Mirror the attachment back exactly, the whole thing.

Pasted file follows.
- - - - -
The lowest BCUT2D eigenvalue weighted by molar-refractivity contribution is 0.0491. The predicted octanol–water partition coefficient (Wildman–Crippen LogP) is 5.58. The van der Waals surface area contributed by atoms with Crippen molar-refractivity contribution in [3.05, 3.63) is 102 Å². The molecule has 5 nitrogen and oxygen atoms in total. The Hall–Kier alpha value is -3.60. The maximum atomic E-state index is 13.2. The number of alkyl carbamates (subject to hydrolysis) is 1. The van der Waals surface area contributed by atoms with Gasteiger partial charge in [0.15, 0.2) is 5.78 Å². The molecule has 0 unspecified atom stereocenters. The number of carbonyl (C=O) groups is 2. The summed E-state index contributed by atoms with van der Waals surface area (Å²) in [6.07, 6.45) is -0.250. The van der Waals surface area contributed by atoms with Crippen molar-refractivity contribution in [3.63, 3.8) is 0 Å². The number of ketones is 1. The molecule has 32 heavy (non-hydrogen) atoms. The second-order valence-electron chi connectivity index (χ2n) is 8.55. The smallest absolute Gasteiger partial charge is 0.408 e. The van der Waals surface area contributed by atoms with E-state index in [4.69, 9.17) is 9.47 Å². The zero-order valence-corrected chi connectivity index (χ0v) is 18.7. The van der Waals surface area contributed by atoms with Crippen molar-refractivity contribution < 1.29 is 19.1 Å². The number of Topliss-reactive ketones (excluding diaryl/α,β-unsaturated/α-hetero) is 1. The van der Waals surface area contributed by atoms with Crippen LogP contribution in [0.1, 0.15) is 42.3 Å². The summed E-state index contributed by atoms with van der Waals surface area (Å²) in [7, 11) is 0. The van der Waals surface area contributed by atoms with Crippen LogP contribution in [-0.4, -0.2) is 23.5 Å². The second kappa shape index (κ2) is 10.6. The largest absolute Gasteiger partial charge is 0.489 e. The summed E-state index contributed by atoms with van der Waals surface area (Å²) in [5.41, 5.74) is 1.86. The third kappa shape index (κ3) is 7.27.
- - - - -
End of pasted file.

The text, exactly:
The lowest BCUT2D eigenvalue weighted by molar-refractivity contribution is 0.0491. The predicted octanol–water partition coefficient (Wildman–Crippen LogP) is 5.58. The van der Waals surface area contributed by atoms with Crippen molar-refractivity contribution in [3.05, 3.63) is 102 Å². The molecule has 5 nitrogen and oxygen atoms in total. The Hall–Kier alpha value is -3.60. The maximum atomic E-state index is 13.2. The number of alkyl carbamates (subject to hydrolysis) is 1. The van der Waals surface area contributed by atoms with Gasteiger partial charge in [0.15, 0.2) is 5.78 Å². The molecule has 0 unspecified atom stereocenters. The number of carbonyl (C=O) groups is 2. The summed E-state index contributed by atoms with van der Waals surface area (Å²) in [6.07, 6.45) is -0.250. The van der Waals surface area contributed by atoms with Crippen molar-refractivity contribution in [3.63, 3.8) is 0 Å². The number of ketones is 1. The molecule has 32 heavy (non-hydrogen) atoms. The second-order valence-electron chi connectivity index (χ2n) is 8.55. The smallest absolute Gasteiger partial charge is 0.408 e. The van der Waals surface area contributed by atoms with E-state index in [4.69, 9.17) is 9.47 Å². The zero-order valence-corrected chi connectivity index (χ0v) is 18.7. The van der Waals surface area contributed by atoms with Crippen molar-refractivity contribution < 1.29 is 19.1 Å². The number of Topliss-reactive ketones (excluding diaryl/α,β-unsaturated/α-hetero) is 1. The van der Waals surface area contributed by atoms with Crippen LogP contribution in [0.1, 0.15) is 42.3 Å². The summed E-state index contributed by atoms with van der Waals surface area (Å²) in [7, 11) is 0. The van der Waals surface area contributed by atoms with Crippen LogP contribution in [-0.4, -0.2) is 23.5 Å². The second kappa shape index (κ2) is 10.6. The largest absolute Gasteiger partial charge is 0.489 e. The summed E-state index contributed by atoms with van der Waals surface area (Å²) in [5.41, 5.74) is 1.86. The third kappa shape index (κ3) is 7.27.